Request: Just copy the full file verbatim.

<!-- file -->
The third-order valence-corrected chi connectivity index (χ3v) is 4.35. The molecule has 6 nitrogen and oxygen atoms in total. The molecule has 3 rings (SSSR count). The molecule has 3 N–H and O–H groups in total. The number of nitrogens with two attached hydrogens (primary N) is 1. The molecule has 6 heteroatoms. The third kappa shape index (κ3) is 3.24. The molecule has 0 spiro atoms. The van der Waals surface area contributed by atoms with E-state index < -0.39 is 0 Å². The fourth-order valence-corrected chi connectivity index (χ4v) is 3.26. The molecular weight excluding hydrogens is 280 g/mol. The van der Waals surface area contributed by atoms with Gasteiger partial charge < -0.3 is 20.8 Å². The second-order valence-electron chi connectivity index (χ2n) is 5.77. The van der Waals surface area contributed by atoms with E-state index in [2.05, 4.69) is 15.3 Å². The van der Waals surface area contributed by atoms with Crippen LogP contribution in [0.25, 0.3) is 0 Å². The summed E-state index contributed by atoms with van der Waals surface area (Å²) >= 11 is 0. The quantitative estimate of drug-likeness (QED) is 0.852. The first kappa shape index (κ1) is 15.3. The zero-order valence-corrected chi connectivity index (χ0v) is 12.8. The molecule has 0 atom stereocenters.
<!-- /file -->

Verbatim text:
The third-order valence-corrected chi connectivity index (χ3v) is 4.35. The molecule has 6 nitrogen and oxygen atoms in total. The molecule has 3 rings (SSSR count). The molecule has 3 N–H and O–H groups in total. The number of nitrogens with two attached hydrogens (primary N) is 1. The molecule has 6 heteroatoms. The third kappa shape index (κ3) is 3.24. The molecule has 0 spiro atoms. The van der Waals surface area contributed by atoms with E-state index < -0.39 is 0 Å². The fourth-order valence-corrected chi connectivity index (χ4v) is 3.26. The molecular weight excluding hydrogens is 280 g/mol. The van der Waals surface area contributed by atoms with Gasteiger partial charge < -0.3 is 20.8 Å². The second-order valence-electron chi connectivity index (χ2n) is 5.77. The van der Waals surface area contributed by atoms with E-state index in [2.05, 4.69) is 15.3 Å². The van der Waals surface area contributed by atoms with Crippen LogP contribution in [0.25, 0.3) is 0 Å². The summed E-state index contributed by atoms with van der Waals surface area (Å²) >= 11 is 0. The quantitative estimate of drug-likeness (QED) is 0.852. The first kappa shape index (κ1) is 15.3. The zero-order valence-corrected chi connectivity index (χ0v) is 12.8. The molecule has 0 atom stereocenters.